She never bent in drive for justice

Dan Rodricks
February 24, 2008
Published in The Baltimore Sun

Martin Luther King Jr. often said, "The arc of the moral universe is long,
but it bends toward justice," and these words came to mind the other day as we learned the story of Lorraine Johnson, one of the original plaintiffs in Thompson v. HUD, the 13-year-old lawsuit brought by tenants of Baltimore's public housing ghettos against the federal agency that kept them there for so long.

Johnson and other tenants had asked a federal judge to remedy decades of segregationist policies that left thousands of poor, black families stuck in the worst of living conditions.

U.S. District Judge Marvin Garbis ruled that federal officials violated fair-housing laws by not taking a regional approach to give black families opportunities to live outside poverty-stricken, segregated neighborhoods. We're still waiting for Garbis' final opinion and proposed remedy.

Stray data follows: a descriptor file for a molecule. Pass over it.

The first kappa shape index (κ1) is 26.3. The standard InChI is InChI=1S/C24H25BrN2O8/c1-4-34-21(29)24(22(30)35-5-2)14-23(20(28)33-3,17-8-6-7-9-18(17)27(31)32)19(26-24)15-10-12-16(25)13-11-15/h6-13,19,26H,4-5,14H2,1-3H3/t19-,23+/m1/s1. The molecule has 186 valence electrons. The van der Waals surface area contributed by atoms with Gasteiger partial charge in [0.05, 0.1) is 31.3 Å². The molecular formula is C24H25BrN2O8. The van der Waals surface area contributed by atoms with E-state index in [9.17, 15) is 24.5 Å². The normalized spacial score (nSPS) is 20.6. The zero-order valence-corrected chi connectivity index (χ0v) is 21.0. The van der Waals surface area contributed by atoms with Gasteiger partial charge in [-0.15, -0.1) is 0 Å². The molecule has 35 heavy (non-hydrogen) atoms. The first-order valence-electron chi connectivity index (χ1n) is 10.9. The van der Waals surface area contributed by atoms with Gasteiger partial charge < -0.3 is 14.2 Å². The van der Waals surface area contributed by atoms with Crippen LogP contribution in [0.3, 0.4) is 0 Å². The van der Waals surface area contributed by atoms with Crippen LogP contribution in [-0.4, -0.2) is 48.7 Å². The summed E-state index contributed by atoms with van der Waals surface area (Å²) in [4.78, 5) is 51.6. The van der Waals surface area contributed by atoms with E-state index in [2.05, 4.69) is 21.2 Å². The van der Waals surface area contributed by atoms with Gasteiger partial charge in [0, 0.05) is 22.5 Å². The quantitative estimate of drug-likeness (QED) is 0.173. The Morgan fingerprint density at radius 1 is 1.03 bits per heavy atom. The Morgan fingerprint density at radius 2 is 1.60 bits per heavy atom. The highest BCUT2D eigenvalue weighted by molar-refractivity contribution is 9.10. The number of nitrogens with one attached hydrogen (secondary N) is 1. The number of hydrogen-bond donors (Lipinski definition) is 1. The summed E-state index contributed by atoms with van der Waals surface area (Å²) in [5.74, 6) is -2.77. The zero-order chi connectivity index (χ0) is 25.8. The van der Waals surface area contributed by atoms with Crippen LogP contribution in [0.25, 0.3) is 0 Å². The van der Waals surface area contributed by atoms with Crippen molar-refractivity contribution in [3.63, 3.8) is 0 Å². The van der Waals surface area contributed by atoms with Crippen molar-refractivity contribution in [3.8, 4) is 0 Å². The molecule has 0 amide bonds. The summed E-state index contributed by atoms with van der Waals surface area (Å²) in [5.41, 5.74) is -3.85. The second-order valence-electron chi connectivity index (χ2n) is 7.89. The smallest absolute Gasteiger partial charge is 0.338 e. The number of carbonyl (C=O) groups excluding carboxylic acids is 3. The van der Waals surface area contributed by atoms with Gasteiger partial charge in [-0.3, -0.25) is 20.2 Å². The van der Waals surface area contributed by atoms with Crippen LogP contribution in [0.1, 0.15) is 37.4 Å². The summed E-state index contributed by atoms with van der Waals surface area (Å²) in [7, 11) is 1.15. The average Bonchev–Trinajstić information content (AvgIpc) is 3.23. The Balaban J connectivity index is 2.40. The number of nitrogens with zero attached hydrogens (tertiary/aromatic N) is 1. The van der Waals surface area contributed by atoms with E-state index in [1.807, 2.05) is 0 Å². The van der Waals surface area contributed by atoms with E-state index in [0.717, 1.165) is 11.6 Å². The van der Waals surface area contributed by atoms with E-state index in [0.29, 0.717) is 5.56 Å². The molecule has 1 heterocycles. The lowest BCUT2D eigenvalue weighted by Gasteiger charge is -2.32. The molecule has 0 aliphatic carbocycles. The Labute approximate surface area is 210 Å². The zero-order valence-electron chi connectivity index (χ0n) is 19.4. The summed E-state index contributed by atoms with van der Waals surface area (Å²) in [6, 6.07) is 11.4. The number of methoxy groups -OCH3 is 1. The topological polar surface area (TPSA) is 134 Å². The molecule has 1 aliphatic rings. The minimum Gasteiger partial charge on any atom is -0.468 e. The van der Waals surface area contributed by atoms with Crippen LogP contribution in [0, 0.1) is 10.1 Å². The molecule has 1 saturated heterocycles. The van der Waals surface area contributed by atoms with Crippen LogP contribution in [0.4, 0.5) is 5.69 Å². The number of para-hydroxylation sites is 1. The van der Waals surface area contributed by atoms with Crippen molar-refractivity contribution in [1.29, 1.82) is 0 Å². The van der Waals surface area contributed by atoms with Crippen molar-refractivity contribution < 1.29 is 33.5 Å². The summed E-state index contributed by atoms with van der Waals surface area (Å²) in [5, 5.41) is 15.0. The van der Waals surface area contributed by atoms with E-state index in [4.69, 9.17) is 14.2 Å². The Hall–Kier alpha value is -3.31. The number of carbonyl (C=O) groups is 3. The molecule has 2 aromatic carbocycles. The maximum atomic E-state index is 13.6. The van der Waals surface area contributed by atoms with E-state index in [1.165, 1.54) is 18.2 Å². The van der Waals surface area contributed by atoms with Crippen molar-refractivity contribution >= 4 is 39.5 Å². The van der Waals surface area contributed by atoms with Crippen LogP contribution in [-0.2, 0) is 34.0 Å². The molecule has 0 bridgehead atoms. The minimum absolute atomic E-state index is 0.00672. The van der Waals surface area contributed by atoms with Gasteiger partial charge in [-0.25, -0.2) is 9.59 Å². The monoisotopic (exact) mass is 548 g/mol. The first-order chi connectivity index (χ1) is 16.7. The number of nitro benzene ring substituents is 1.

More than a decade ago, under a consent decree, Baltimore's public high-rises - such as Murphy Homes, where Lorraine Johnson and her baby once lived - were demolished and redeveloped as mixed-income communities. The city and federal government agreed to provide hundreds of units for public housing residents in mostly white, middle-class areas of the city and the suburbs.

Lorraine Johnson did not live long enough to reap such benefits. The arc of the moral universe did not bend fast enough for her.

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